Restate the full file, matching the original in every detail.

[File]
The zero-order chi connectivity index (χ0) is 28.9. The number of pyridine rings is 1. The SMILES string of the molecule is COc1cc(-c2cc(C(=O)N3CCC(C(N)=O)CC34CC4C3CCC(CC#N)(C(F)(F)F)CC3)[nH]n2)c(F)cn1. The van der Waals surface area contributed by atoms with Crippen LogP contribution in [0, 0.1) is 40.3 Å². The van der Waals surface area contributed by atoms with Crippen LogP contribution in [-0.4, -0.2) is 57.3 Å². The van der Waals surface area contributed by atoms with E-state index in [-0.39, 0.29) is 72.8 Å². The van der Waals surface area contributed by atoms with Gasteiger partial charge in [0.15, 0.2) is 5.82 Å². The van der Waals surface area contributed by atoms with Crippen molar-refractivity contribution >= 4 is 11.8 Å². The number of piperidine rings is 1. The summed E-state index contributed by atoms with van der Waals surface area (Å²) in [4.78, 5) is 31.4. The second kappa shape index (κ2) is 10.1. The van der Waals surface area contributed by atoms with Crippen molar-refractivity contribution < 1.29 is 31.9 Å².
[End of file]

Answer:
The zero-order chi connectivity index (χ0) is 28.9. The number of pyridine rings is 1. The SMILES string of the molecule is COc1cc(-c2cc(C(=O)N3CCC(C(N)=O)CC34CC4C3CCC(CC#N)(C(F)(F)F)CC3)[nH]n2)c(F)cn1. The van der Waals surface area contributed by atoms with Crippen LogP contribution in [0, 0.1) is 40.3 Å². The van der Waals surface area contributed by atoms with Crippen LogP contribution in [-0.4, -0.2) is 57.3 Å². The van der Waals surface area contributed by atoms with E-state index in [-0.39, 0.29) is 72.8 Å². The van der Waals surface area contributed by atoms with Gasteiger partial charge in [0.15, 0.2) is 5.82 Å². The van der Waals surface area contributed by atoms with Crippen molar-refractivity contribution >= 4 is 11.8 Å². The number of piperidine rings is 1. The summed E-state index contributed by atoms with van der Waals surface area (Å²) in [4.78, 5) is 31.4. The second kappa shape index (κ2) is 10.1. The van der Waals surface area contributed by atoms with Crippen molar-refractivity contribution < 1.29 is 31.9 Å².